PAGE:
You’re right, of course, popcornflix. Whether it’s insane or not, the conventions do make a difference (not withstanding the occasional brilliant treatment written on toilet paper) in how — or whether — a Hollywood script submission is received. And the closer Kieth can come to providing the functionality that will make a Scriv script look like every other script ( :unamused: ), the more Scriv’s he’ll probably sell.

By the way, what’s your take on the great butterfly vs screw bolt debate?


True. But in the UK, the BBC’s a better bet for actually making a living from.

I agree with you completely. Scriv fills the gap Montage is flailing around trying to fill and Final Draft doesn’t seem remotely aware even exists.

The BBC puts one big paper fastener thing in the top lefthand corner but I think that’s just being efficient with the licence fee.

First of all: popcornflix gives not just good advice, but essential advice to aspiring screenwriters on this forum. There’s not a lot of wiggle room when it comes to formatting your screenplay for submission to Hollywood. I’d even go so far as to say there is no credible “debate” over the details. Things like screw fasteners and two-hole paper (and special script covers made from heavier stock, and pretty much whatever else the Writer’s Store wants to sell you) scream “amateur” to a potential reader as readily as a script printed out in Helvetica. These days, it’s as much about efficiency as production considerations. When culling through thousands and thousands of submissions, format becomes an easy way for readers to spot (and ignore) the overeager newb.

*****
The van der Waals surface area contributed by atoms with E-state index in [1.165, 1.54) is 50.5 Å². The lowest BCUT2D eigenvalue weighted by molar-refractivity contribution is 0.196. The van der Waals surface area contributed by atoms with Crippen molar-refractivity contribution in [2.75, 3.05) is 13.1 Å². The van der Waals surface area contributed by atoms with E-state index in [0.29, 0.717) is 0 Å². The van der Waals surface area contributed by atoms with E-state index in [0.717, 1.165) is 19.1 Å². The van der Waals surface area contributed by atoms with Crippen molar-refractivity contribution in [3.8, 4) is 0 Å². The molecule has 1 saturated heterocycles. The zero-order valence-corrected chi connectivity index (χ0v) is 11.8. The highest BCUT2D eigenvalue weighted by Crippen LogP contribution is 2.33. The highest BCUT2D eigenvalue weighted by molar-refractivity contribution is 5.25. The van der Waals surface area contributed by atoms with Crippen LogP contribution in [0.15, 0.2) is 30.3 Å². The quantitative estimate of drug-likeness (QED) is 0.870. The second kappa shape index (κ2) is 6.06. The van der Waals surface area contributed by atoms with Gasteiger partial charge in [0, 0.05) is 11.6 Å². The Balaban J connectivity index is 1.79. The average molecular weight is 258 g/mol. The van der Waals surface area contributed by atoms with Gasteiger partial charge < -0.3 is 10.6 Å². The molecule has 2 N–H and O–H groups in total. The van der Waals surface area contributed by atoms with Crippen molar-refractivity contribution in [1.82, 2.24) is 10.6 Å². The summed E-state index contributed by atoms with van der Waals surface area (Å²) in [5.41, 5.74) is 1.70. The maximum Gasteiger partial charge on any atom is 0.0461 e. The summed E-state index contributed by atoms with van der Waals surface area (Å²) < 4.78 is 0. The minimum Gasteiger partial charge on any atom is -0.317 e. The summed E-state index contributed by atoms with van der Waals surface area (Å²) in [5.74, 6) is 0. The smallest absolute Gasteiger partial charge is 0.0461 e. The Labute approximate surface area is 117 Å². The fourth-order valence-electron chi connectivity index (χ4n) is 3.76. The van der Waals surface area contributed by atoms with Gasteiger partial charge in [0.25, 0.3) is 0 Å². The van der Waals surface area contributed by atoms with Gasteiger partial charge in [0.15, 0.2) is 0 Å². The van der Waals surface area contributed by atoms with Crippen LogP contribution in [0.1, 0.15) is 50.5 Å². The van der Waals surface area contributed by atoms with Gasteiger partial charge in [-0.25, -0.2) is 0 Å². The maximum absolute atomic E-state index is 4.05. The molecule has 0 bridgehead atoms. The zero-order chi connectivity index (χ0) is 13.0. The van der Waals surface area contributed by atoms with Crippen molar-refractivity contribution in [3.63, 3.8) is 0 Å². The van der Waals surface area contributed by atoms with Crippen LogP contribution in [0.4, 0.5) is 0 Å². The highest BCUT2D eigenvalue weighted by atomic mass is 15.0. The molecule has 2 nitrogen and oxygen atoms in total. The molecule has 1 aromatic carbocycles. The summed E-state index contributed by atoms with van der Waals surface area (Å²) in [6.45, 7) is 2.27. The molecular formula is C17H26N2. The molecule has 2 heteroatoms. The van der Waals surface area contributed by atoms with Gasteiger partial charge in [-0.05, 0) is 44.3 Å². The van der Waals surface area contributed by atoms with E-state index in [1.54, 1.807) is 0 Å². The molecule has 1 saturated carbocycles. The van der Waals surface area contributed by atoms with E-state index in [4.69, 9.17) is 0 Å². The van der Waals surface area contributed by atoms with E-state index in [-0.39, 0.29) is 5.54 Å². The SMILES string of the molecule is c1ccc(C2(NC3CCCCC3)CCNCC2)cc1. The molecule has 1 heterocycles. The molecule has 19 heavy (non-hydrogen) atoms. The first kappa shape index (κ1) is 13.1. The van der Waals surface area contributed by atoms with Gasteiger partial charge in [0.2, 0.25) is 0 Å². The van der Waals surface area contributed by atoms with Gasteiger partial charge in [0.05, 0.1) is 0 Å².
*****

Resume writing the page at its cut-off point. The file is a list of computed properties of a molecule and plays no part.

One little ray of light, though, for the office-supply-obsessed among us: those little washers they sell that go over the brads? Those are fine, and in fact, they’re a big help in keeping the whole affair from falling apart. The washer slides over the butterfly part of the brad (on the back of the script), effectively locking everything in place when the brad is spread out. Further, a whack with a nice rubber mallet goes a long way toward making sure brad, washer and script stay where you want them to. I’m serious.* Hit your finished work with a hammer. It’s kind of satisfying.

*(edit: After writing this, I took a look at The Writer’s Store’s site and noticed they are actually selling rubber mallets now. Heh.)